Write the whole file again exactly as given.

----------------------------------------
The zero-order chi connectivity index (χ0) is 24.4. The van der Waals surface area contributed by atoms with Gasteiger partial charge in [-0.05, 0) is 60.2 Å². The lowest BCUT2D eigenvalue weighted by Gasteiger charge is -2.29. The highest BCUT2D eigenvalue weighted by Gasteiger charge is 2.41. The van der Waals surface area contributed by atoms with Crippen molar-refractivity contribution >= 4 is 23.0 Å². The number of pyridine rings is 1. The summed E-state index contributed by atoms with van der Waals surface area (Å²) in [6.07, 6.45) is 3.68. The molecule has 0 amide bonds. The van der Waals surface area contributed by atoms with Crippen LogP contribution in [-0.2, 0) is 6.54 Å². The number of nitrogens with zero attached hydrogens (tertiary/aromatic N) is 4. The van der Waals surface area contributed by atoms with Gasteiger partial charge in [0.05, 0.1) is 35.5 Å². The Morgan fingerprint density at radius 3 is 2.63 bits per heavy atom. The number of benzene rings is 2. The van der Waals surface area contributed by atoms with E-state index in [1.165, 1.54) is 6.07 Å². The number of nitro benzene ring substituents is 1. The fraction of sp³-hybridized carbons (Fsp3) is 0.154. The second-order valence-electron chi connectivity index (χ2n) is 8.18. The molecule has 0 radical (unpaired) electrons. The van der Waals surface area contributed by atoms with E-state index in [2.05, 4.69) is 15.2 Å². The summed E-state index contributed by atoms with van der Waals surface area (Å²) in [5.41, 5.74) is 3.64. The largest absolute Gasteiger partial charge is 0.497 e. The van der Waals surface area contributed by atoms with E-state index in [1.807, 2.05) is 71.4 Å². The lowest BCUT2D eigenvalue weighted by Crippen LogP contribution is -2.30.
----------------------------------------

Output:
The zero-order chi connectivity index (χ0) is 24.4. The van der Waals surface area contributed by atoms with Gasteiger partial charge in [-0.05, 0) is 60.2 Å². The lowest BCUT2D eigenvalue weighted by Gasteiger charge is -2.29. The highest BCUT2D eigenvalue weighted by Gasteiger charge is 2.41. The van der Waals surface area contributed by atoms with Crippen molar-refractivity contribution >= 4 is 23.0 Å². The number of pyridine rings is 1. The summed E-state index contributed by atoms with van der Waals surface area (Å²) in [6.07, 6.45) is 3.68. The molecule has 0 amide bonds. The van der Waals surface area contributed by atoms with Crippen LogP contribution in [-0.2, 0) is 6.54 Å². The number of nitrogens with zero attached hydrogens (tertiary/aromatic N) is 4. The van der Waals surface area contributed by atoms with Gasteiger partial charge in [0.05, 0.1) is 35.5 Å². The Morgan fingerprint density at radius 3 is 2.63 bits per heavy atom. The number of benzene rings is 2. The van der Waals surface area contributed by atoms with E-state index in [1.165, 1.54) is 6.07 Å². The number of nitro benzene ring substituents is 1. The fraction of sp³-hybridized carbons (Fsp3) is 0.154. The second-order valence-electron chi connectivity index (χ2n) is 8.18. The molecule has 0 radical (unpaired) electrons. The van der Waals surface area contributed by atoms with E-state index in [2.05, 4.69) is 15.2 Å². The summed E-state index contributed by atoms with van der Waals surface area (Å²) in [5.41, 5.74) is 3.64. The largest absolute Gasteiger partial charge is 0.497 e. The van der Waals surface area contributed by atoms with E-state index in [1.807, 2.05) is 71.4 Å². The lowest BCUT2D eigenvalue weighted by Crippen LogP contribution is -2.30.